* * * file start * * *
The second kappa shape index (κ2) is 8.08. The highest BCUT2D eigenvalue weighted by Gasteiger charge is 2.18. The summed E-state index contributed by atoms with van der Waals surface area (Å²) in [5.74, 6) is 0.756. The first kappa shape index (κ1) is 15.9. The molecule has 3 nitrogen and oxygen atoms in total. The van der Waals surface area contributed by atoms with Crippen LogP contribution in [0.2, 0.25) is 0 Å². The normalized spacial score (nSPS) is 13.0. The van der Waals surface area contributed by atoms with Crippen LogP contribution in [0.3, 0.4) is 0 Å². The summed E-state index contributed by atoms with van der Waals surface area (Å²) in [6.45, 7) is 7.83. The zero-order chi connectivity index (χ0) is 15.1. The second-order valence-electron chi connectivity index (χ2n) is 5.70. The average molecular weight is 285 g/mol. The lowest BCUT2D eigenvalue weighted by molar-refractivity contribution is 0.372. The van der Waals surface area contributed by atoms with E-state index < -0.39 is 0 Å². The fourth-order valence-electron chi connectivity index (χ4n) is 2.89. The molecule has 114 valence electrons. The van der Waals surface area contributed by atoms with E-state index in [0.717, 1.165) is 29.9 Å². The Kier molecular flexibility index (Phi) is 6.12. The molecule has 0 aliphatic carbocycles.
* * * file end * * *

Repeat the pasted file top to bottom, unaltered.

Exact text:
The second kappa shape index (κ2) is 8.08. The highest BCUT2D eigenvalue weighted by Gasteiger charge is 2.18. The summed E-state index contributed by atoms with van der Waals surface area (Å²) in [5.74, 6) is 0.756. The first kappa shape index (κ1) is 15.9. The molecule has 3 nitrogen and oxygen atoms in total. The van der Waals surface area contributed by atoms with Crippen LogP contribution in [0.2, 0.25) is 0 Å². The normalized spacial score (nSPS) is 13.0. The van der Waals surface area contributed by atoms with Crippen LogP contribution in [0.3, 0.4) is 0 Å². The summed E-state index contributed by atoms with van der Waals surface area (Å²) in [6.45, 7) is 7.83. The zero-order chi connectivity index (χ0) is 15.1. The second-order valence-electron chi connectivity index (χ2n) is 5.70. The average molecular weight is 285 g/mol. The lowest BCUT2D eigenvalue weighted by molar-refractivity contribution is 0.372. The van der Waals surface area contributed by atoms with E-state index < -0.39 is 0 Å². The fourth-order valence-electron chi connectivity index (χ4n) is 2.89. The molecule has 114 valence electrons. The van der Waals surface area contributed by atoms with E-state index in [0.717, 1.165) is 29.9 Å². The Kier molecular flexibility index (Phi) is 6.12. The molecule has 0 aliphatic carbocycles.